Maritime baseball player cleans up Irma-impacted Florida with help from home on its way

Maritime ball player watches as new home struck by Hurricane Irma
WATCH ABOVE: A ball player originally from the Maritimes has helped clean up debris left by Hurricane Irma, but help from back home is on its way. Shelley Steeves has that story.

Baseball player Dominic Tardif  has had to use his pitching arm to clean up debris after hurricane Irma made landfall in Sarasota, Florida.

It has only been three weeks since the Dieppe, N.B. native moved to the sunshine state to play college ball, and he never expected to experience a hurricane.

He told Global News on Monday that all he’s able to see are debris from the trees around his new home.

“The winds were crazy it had scary sounds we had branches hit the top of the house,” said Tardif, who was born in Halifax.

READ MORE: N.B. power crews headed to Florida ahead of Hurricane Irma

Tardif says he feels lucky. With the exception of some downed trees and moderate flooding, the storm didn’t do as much damage as expected.

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“There has been a lot of power outages so a lot of people are going to lose a lot of food, but that is replaceable,” he said.

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But help from way back home is on the way.

A convoy of more than 100 power trucks from New Brunswick are already in Florida making their way to the hardest hit areas.

The companies have been hired by a Florida utility to help restore service to millions of those effected by the storm.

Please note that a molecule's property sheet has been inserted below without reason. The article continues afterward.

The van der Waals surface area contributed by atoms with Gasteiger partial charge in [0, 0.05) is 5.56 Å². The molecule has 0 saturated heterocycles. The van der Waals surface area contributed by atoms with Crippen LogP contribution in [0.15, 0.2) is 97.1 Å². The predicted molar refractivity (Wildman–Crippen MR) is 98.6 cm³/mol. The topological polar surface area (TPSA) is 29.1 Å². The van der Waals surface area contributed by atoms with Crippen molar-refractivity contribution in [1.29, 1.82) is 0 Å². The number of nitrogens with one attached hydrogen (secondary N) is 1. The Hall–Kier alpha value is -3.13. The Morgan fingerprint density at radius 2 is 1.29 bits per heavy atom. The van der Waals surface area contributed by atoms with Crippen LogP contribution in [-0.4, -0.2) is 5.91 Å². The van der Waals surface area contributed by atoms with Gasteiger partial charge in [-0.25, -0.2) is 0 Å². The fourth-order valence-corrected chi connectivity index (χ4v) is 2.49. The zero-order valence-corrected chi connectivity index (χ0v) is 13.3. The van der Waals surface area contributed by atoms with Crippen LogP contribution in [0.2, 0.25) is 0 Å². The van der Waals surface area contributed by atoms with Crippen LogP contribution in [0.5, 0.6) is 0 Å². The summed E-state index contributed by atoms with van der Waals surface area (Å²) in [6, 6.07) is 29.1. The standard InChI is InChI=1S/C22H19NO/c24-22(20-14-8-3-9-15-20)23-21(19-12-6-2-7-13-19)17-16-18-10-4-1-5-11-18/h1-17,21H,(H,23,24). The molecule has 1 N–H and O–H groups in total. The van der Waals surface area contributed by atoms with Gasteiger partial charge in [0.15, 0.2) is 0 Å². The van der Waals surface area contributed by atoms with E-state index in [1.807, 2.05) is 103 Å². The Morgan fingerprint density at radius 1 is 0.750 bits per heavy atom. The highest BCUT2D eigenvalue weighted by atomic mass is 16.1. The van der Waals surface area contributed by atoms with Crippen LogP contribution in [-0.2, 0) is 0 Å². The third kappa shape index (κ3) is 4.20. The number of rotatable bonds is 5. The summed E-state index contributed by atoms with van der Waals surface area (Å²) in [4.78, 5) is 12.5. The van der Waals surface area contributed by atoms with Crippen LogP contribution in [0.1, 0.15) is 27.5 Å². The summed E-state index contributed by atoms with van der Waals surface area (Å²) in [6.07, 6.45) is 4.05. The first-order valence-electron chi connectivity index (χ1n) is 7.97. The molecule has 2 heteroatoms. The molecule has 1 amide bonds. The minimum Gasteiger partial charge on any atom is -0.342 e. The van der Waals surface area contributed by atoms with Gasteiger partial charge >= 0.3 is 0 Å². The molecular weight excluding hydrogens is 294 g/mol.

Cell service is spotty all over Florida and Amy Jagoe, a spokesperson for E & E Power Line Ltd., says she has only had occasional contact with her crew chief in the state.

“He said (the area) resembles a little bit like the ice storm here in New Brunswick minus the ice,” said Jagoe.  “Lots of trees down. Poles lines, structural damage everywhere.”

Considering the extent of the damage to Florida’s power grid, she expects her crews will be there for weeks — maybe even months.

WATCH: Facebook livestream showing ‘face’ of Hurricane Irma was actually from 2011 – in New Brunswick

Facebook livestream showing ‘face’ of Hurricane Irma was actually from 2011 – in New Brunswick
Facebook livestream showing ‘face’ of Hurricane Irma was actually from 2011 – in New Brunswick

The daunting task of restoring service is being made even more difficult given that some of her crews are struggling to find gas.

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“Trucks have been lined up for lines waiting to get fuel so that is their biggest challenge right now is the fuel situation,” she said.

Meanwhile back in Sarasota, Tardif’s heart breaks for those who have lost their lives, their homes and for those living in the path of the devastating storm surges conjured up by Irma.

He said he is grateful that in his neighborhood they escaped the worst of it.

“I am glad everyone is safe I have not heard of any fatalities so that is the number one thing,” said Tardif.